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Albania Economy
 
 
 

General

Albania's economy is poor-performing by Western European standards, but is making the difficult transition to a more open-market economy from its communist past.

The collapse of communism in Albania came later and was more chaotic than in other Eastern European countries and was marked by a mass movement of refugees to Italy and Greece in 1991 and 1992. Attempts at reform began in earnest in early 1992 after real GDP fell by more than 50% from its peak in 1989. Albania currently suffers from high organised crime and corruption rates. Reforms are taking place to fix that.

The democratically elected government that assumed office in April 1992 launched an ambitious economic reform program to halt economic deterioration and put the country on the path toward a market economy. Key elements included price and exchange system liberalisation, fiscal consolidation, monetary restraint, and a firm income policy. These were complemented by a comprehensive package of structural reforms including privatisation, enterprise, and financial sector reform, and creation of the legal framework for a market economy and private sector activity. Most agriculture, state housing and small industry were privatised. This trend continued with the privatisation of transport, services, and small and medium-sized enterprises. In 1995, the government began privatising large state enterprises. After reaching a low point in the early 1990s, the economy slowly expanded again, reaching its 1989 level by the end of the decade.

The economy of Albania continues to be bolstered by remittances of some 20% of the labour force that works abroad, mostly in Greece and Italy. These remittances supplement GDP and help offset the large foreign trade deficit.

International aid has helped defray the high costs of receiving and returning refugees from the Kosovo conflict. Large-scale investment from outside is still hampered by poor infrastructure; lack of a fully functional banking system; untested or incompletely developed investment, tax, and contract laws; and an enduring mentality that discourages initiative.

In early 2008, vast and untouched deposits of oil and gas were discovered in northern Albania. The deposits total 2.987 billion barrels of oil and 3.014 trillion cubic metres of natural gas. The announcement was made by the corporation Gustavson Associates LLC, engaged by Manas Petroleum Corporation, which has a contract with the Government of Albania to make explore the northern parts of the country for oil and gas deposits.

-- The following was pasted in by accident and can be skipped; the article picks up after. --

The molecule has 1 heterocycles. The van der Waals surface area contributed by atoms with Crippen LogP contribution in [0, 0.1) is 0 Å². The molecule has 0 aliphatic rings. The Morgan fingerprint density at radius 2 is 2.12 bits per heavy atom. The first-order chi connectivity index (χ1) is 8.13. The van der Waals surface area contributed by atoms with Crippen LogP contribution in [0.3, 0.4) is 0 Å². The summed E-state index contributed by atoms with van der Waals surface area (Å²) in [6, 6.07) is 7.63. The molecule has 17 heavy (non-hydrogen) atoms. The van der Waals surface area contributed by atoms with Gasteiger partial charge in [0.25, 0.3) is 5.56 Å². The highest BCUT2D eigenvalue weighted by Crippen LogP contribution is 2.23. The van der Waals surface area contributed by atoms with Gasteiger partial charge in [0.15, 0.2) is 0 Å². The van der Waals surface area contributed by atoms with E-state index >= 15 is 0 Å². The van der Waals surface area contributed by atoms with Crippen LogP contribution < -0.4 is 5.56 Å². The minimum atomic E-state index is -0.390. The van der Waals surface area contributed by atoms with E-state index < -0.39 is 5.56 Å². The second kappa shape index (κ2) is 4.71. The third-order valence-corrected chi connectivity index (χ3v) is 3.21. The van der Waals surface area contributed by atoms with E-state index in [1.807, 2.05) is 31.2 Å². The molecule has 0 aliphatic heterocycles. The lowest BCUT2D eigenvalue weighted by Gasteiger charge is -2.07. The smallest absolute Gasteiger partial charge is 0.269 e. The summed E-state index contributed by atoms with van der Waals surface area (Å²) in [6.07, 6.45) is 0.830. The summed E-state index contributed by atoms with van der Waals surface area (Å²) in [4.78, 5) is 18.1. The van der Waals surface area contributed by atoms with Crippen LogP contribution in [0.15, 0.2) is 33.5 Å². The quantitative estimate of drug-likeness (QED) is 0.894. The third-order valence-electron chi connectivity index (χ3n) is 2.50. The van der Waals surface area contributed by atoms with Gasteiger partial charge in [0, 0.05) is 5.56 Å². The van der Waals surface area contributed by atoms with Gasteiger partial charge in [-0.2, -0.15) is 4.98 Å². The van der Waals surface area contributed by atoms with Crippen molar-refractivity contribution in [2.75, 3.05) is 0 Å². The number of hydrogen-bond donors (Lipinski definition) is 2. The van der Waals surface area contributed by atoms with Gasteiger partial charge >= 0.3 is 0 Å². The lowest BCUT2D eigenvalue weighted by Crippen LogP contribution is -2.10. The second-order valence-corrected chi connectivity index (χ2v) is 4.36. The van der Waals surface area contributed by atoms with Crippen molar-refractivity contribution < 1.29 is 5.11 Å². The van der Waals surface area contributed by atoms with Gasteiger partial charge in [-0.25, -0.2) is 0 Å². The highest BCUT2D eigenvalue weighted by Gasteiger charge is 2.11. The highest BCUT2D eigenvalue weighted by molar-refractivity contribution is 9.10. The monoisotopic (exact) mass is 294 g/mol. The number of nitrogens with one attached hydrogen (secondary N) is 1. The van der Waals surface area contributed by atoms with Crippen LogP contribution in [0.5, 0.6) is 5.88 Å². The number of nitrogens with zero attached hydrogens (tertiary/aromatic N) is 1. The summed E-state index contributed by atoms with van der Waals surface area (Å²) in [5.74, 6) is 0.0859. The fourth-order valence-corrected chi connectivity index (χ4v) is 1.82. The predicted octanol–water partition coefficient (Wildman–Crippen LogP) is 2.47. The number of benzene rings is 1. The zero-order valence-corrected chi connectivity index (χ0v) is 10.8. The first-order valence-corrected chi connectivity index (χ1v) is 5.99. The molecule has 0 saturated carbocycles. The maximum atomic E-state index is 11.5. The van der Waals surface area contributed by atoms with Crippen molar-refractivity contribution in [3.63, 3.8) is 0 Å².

Overview

Economy - overview
Lagging behind its Balkan neighbours, Albania is making the difficult transition to a more modern open-market economy. Macroeconomic growth has averaged around 5% over the last five years and inflation is low and stable. The government has taken measures to curb violent crime, and recently adopted a fiscal reform package aimed at reducing the large gray economy and attracting foreign investment. The economy is bolstered by annual remittances from abroad representing about 15% of GDP, mostly from Albanians residing in Greece and Italy; this helps offset the towering trade deficit. The agricultural sector, which accounts for over half of employment but only about one-fifth of GDP, is limited primarily to small family operations and subsistence farming because of lack of modern equipment, unclear property rights, and the prevalence of small, inefficient plots of land. Energy shortages because of a reliance on hydropower, and antiquated and inadequate infrastructure contribute to Albania's poor business environment and lack of success in attracting new foreign investment. The completion of a new thermal power plant near Vlore has helped diversify generation capacity, and plans to improve transmission lines between Albania and Montenegro and Kosovo would help relieve the energy shortages. Also, with help from EU funds, the government is taking steps to improve the poor national road and rail network, a long-standing barrier to sustained economic growth.


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